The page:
I just find it amazing how Hitchcock was able to put such a disturbing story on film, including the infamous shower scene (though the scene itself really isn’t graphic especially in terms of modern audiences and how desensitized we all are from not only film but the barrage of insane videos we now see on everything from CNN to YouTube), and yet still keep the rating PG. Of course, the ratings system has changed a little between now and then. It’s still rather amazing.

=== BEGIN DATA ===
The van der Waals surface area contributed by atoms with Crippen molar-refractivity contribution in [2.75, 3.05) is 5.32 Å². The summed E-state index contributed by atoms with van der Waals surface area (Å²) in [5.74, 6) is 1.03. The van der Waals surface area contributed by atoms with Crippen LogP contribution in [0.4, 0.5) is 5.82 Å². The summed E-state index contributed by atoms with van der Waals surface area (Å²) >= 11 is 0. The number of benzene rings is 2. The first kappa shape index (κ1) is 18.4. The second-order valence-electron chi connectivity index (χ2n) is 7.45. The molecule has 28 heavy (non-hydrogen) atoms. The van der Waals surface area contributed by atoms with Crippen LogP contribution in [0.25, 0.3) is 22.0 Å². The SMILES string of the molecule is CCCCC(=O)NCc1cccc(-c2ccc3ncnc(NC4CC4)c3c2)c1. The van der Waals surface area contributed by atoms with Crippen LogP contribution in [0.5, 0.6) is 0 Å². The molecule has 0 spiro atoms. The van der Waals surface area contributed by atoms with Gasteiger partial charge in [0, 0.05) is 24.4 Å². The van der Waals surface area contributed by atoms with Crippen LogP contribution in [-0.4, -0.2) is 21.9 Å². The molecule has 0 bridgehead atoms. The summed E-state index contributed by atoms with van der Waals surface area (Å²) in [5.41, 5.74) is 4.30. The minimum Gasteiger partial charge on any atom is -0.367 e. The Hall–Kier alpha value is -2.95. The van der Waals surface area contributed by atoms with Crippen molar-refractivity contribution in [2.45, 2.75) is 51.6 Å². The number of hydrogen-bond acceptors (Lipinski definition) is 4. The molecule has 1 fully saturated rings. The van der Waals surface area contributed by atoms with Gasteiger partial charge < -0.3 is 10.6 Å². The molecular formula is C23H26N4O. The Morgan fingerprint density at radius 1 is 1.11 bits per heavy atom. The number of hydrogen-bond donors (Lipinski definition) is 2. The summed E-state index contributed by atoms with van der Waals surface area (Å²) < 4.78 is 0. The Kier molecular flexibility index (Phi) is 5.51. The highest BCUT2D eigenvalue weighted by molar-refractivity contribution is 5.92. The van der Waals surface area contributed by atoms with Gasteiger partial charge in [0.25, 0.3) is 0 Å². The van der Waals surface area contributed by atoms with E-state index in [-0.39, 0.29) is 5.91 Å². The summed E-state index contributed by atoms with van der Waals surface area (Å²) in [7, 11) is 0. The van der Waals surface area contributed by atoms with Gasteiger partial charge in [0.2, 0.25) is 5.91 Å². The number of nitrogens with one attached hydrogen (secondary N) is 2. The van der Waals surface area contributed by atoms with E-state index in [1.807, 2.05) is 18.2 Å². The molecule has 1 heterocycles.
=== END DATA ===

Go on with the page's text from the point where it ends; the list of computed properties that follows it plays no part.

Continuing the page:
The story of Psycho itself is incredible. I continually find it exciting even though I’ve seen it dozens of times, I know how things will play out, and yet viewing after viewing it holds up. I still feel a rush of panic for Norman (even though I clearly shouldn’t – a testament to both Bloch’s novel and Hitchcock’s filmmaking) as he tries to clean up Marion Crane’s room after Mother has had her fun. Just the way Perkins rushes around and frantically tries to cover things up. Just thinking about the time it was written, the time it was set, I love to imagine what it must’ve been like for serial killers pre-media frenzy surrounding people like Ted Bundy, Jeffrey Dahmer, the Green River Killer, et cetera. Poor Norman was ahead of his time. He didn’t know how these things were supposed to go. Watching him try to navigate the rough terrain of being a killer while still obviously being a fragile boy, almost a man-child, is really good stuff. It’s a disturbing tale, but Norman really does elicit both fear in us, as well as some form of pity; even on the most base of levels. And just the way in which Marion and Norman end up meeting, a real chance moment in time, is brilliant. The first time I saw the film, I was really surprised at how their two storylines converged, and suddenly it all became about Norman. Wonderful storytelling. No wonder Hitchcock was drawn to Bloch’s novel. Stefano really took the novel and turned into something his own, which Hitchcock in turn worked very well with; their picture of Norman Bates, as opposed to Bloch’s, turned the character into a much more sympathetic type person, and this really worked for the film’s plot quite well.